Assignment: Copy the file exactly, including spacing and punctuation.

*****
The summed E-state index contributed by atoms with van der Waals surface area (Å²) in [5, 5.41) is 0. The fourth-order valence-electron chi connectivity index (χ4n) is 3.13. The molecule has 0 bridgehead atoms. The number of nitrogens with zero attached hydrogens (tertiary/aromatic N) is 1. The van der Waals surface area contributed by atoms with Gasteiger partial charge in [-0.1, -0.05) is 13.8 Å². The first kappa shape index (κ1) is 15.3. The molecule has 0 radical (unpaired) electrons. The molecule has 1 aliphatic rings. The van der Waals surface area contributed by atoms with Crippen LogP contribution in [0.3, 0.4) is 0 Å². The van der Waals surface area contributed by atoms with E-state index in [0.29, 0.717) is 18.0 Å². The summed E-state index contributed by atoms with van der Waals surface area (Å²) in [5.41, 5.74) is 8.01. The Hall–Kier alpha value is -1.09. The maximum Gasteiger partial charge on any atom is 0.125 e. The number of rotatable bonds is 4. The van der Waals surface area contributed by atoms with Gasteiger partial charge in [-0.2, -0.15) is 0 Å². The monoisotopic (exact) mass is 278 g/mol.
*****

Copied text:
The summed E-state index contributed by atoms with van der Waals surface area (Å²) in [5, 5.41) is 0. The fourth-order valence-electron chi connectivity index (χ4n) is 3.13. The molecule has 0 bridgehead atoms. The number of nitrogens with zero attached hydrogens (tertiary/aromatic N) is 1. The van der Waals surface area contributed by atoms with Gasteiger partial charge in [-0.1, -0.05) is 13.8 Å². The first kappa shape index (κ1) is 15.3. The molecule has 0 radical (unpaired) electrons. The molecule has 1 aliphatic rings. The van der Waals surface area contributed by atoms with Crippen LogP contribution in [0.3, 0.4) is 0 Å². The van der Waals surface area contributed by atoms with E-state index in [0.29, 0.717) is 18.0 Å². The summed E-state index contributed by atoms with van der Waals surface area (Å²) in [5.41, 5.74) is 8.01. The Hall–Kier alpha value is -1.09. The maximum Gasteiger partial charge on any atom is 0.125 e. The number of rotatable bonds is 4. The van der Waals surface area contributed by atoms with Gasteiger partial charge in [-0.2, -0.15) is 0 Å². The monoisotopic (exact) mass is 278 g/mol.